Euro Weekly News Spain: Closing tax double loophole worth billions of euros

The European Union has been chasing Google for years Credit: Shutterstock

FOR more than 10 years, the European Union as well as the USA have been working to cut at least one legal loophole which allowed mega companies such as Alphabet, the Google parent company to reduce tax liabilities.

Known by the clumsy phrase ‘Double Irish, Dutch sandwich’ it allowed companies to transfer money to an Irish subsidiary, then to a Dutch holding company which in turn sent the money to an Irish holding company which was based in Bermuda.

It then licenced certain rights back to Google intellectual property and because Bermuda has no corporate tax, this switching of funds ending in a licence allowed Google to delay tax payments on international earnings in the USA and to reduce tax payments within Europe.

In 2014, after considerable pressure was exerted on it by both the European Union and the US government, Ireland changed their tax law but companies were still allowed to use this method until 2020.

This is not small change as the amounts involved in the past two years alone which passed through the Dutch company exceeded €40 billion for Alphabet alone and as the Dutch government is about to change its licencing laws so that royalties will be taxed in future, this is one legal outlet that seems likely to be closed.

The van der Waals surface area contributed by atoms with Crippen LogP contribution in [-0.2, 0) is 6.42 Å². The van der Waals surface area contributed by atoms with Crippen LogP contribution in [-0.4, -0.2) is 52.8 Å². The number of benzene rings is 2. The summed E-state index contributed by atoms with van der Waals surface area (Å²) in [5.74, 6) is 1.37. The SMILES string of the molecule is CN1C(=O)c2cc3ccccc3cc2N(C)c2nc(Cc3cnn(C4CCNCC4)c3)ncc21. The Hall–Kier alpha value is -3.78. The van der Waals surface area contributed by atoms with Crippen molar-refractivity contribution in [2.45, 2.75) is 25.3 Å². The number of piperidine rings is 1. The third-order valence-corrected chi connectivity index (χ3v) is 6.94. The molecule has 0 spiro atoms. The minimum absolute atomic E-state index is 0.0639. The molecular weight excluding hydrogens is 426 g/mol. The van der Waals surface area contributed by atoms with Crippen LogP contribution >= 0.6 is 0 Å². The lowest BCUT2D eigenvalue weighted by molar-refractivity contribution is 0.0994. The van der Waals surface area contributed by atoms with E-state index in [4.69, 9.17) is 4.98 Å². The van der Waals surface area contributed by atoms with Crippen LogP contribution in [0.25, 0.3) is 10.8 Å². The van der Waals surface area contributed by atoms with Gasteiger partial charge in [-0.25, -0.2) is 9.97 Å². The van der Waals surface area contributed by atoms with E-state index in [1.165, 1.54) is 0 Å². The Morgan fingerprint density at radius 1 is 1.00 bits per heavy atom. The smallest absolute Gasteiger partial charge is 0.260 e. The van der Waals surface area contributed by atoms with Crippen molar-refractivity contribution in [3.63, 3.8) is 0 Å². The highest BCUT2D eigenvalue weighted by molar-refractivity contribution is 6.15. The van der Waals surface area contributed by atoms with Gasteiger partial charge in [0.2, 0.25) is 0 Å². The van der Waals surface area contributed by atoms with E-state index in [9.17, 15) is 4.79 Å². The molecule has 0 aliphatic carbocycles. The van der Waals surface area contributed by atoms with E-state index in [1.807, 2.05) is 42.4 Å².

Many EU members plus the United Kingdom have been endeavouring to tax not just Google but all of the major social media companies who use subsidiaries and holding companies to reduce their tax obligations, so in theory they will be happy.

FacebookTwitterRedditWhatsAppTelegramLinkedInEmailCopy Link
Go Back
Written by

Developers Think

Deirdre Tynan is an award-winning journalist who enjoys bringing the best in news reporting to Spain’s largest English-language newspaper, Euro Weekly News. She has previously worked at The Mirror, Ireland on Sunday and for news agencies, media outlets and international organisations in America, Europe and Asia. A huge fan of British politics and newspapers, Deirdre is equally fascinated by the political scene in Madrid and Sevilla.


    Leave a comment

    Your email address will not be published.